While that would normally be an unwise strategy, it makes a lot of sense in this case. Gusman, according to expert court testimony, runs the “worst large jail in the United States.” So, if he were the hands-on type, he’d be a fool to admit it.
He doesn’t look too clever anyway. Do a bunch of reports reveal assaults and homicides are commonplace? Gusman never bothered to read them. Do inmates videotape one another shooting up, drinking beer, toting guns and even walking out to take a stroll around the French Quarter? When federal investigators find the tape in a sheriff’s office safe, where it has lain forgotten for four years, Gusman has only a hazy recollection of watching it on a screen so tiny that he could hardly make out what was going on. No explanation for this odd investigating technique was ever offered.
To judge from the continuing flap over Deputy Bryan Collins, Gusman is not getting any more inquisitive about the workings of his own slammer, which penologist Jeffrey Schwartz called the most “dreadful” in his experience when he testified in April at a hearing on the federal consent decree under which Orleans Parish Prison will henceforth operate. Schwartz reported “runaway inmate-on-inmate violence.”
That was borne out a couple of months later when Edward Dean threw hot grits on his sleeping cellmate Brian Ellis’s face, then stabbed him 20 times. Collins went public with pictures he had taken on his cell phone camera of the blood-soaked cell, which rather gave the lie to Gusman’s announcement that Ellis had suffered “superficial” wounds but had been taken to hospital “out of an abundance of caution.” Dean has since pleaded guilty to attempted murder.
The rules forbid cell phones on cell tiers, but guards routinely carry them anyway. This was one occasion when justice was indisputably served by a minor infraction, and Collins, by any rational measure, was the hero of the hour.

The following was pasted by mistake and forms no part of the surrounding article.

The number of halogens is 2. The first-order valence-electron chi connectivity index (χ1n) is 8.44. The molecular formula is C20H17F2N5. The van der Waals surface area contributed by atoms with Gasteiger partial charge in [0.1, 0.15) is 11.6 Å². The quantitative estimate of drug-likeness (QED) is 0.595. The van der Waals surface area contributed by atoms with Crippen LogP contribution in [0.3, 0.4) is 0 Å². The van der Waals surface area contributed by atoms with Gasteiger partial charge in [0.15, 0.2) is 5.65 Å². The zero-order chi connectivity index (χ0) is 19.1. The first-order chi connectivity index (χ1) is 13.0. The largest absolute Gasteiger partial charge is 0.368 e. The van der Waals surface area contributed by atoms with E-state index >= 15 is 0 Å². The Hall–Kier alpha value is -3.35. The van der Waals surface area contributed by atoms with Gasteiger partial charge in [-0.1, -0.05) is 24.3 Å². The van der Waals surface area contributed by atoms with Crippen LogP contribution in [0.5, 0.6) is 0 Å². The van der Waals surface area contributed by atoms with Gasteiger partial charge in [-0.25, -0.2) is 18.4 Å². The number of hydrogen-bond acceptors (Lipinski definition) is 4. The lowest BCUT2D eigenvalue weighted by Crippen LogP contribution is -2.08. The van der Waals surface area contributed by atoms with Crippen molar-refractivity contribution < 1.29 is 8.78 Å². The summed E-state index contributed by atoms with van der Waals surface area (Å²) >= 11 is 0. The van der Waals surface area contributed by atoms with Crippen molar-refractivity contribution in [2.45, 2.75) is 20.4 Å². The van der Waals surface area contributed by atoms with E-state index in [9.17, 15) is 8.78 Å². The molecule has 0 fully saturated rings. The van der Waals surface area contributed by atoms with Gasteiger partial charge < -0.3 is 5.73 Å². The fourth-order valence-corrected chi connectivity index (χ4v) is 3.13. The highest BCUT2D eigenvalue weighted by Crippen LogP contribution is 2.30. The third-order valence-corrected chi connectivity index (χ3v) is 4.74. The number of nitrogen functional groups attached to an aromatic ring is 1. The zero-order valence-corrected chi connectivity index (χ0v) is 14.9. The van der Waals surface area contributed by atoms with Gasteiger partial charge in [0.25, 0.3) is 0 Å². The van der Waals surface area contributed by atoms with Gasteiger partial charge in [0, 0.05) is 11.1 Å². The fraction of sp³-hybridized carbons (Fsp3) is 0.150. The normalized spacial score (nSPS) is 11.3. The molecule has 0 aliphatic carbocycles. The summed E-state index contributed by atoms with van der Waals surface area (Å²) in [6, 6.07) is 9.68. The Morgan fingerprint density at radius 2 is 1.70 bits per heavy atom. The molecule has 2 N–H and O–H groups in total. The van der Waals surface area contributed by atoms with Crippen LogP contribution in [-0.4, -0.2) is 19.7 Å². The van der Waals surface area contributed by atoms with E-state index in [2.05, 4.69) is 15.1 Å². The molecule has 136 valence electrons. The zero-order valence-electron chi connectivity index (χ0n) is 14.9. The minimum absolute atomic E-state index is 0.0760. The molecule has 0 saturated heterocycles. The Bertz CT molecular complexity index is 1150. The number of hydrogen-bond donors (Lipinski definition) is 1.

Except, of course, to Gusman, who has been so keen to punish Collins for his temerity that he has made him a martyr to boot. Evidently high-handed public officials will never learn they sink even further in the public esteem by retaliating against whistleblowers.
Soon after the bloody pictures appeared in the public prints, Collins was told not to report for work pending a decision on condign punishment. He has been in limbo ever since with, you might think, Gusman’s beady eye upon him. Not if we choose to believe Gusman. He is as unaware as ever, saying, “I don’t know the status of the investigation. I don’t know whether it’s a criminal investigation or an administrative proceeding but that’s all being handled by our internal affairs and investigative agency and HR.”
But District Attorney Leon Cannizzaro’s office says no report has been received from Gusman, who must by now have figured out that pursuing criminal charges over a contraband phone would just make him look even more petty and vindictive. He should have dropped the matter months ago, so that he wouldn’t have to launch his re-election campaign under a cloud.
Well, not so much of a cloud anyway. The question of whether the jail would be less lousy if he kept better tabs on it would remain.
He is being challenged by Charlie Foti, who was sheriff for almost 30 years before being elected attorney general in 2003. Ousted from that job in 2007, Foti is now 75 and need defer to no one in experience of running a lousy jail.
The third candidate is Ira Thomas, president of the Orleans Parish School Board and police chief at SUNO. It is not clear how much he knows about what goes on at Parish Prison. Perhaps Gusman’s negatives wouldn’t be so high in the polls if the same could be said about him.
James Gill can be reached at email@example.com.